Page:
Everybody experiences far more than he understands. Yet it is experience, rather than understanding, that influences behavior.
What I’ve tried to do is combine both my personal experiences with scientific research. I like to cross the divide between the personal world and the scientific world.
It seems to me in the past it’s been a good thing, as a writer, to have experiences I hadn’t expected.
With the Truman book, I wrote the entire account of his experiences in World War I before going over to Europe to follow his tracks in the war. When I got there, there was a certain satisfaction in finding I had it right – it does look like that.
I am often asked why I started to write poetry. The answer is that my motivation sprang from a visceral need to creatively articulate the experiences of the black youth of my generation, coming of age in a racist society.
Sadly, whites are rarely open to what black and brown folks have to say regarding their ongoing experiences with racist mistreatment. And we are especially reluctant to discuss what that mistreatment means for us as whites: namely that we end up with more and better opportunities as the flipside of discrimination.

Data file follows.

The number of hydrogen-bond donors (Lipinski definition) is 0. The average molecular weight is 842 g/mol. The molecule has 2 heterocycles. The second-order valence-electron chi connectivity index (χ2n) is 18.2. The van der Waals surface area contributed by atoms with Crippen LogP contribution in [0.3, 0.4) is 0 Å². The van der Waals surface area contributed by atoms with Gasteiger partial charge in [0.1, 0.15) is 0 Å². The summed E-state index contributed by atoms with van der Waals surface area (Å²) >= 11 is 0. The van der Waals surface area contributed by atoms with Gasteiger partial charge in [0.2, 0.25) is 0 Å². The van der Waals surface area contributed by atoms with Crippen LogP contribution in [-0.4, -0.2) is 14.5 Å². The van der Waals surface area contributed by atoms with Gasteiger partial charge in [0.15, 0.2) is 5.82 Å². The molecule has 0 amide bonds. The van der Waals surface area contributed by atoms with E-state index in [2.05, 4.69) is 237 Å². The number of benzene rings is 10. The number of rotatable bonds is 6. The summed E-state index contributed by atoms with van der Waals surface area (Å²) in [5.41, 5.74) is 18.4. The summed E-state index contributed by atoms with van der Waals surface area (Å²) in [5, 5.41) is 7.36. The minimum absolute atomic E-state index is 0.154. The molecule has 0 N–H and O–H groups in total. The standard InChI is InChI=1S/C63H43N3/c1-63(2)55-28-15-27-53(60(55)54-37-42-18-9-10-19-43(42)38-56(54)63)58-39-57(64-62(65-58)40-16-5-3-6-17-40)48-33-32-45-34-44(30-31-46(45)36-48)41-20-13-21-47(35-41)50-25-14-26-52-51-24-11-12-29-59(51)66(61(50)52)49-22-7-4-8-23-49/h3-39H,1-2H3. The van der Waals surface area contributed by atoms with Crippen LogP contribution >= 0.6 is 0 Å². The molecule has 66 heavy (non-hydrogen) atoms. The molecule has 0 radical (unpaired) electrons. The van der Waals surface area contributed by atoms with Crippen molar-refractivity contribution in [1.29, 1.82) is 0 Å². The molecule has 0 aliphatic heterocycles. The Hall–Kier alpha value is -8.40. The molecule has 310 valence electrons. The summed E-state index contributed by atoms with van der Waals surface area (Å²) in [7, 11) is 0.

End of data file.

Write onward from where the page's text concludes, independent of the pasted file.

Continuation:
The belief that all genuine education comes about through experience does not mean that all experiences are genuinely or equally educative.
Ideologies, however appealing, cannot shape the whole structure of perceptions and conduct unless they are embedded in daily experiences that confirm them.
Some of the most moving experiences I’ve had are just in black churches in the South, during the Civil Rights Movement, where people were getting beaten, killed, really struggling for the most elementary rights.
Learning from the experiences of our ancestors, let us together create knowledge for all that benefits all.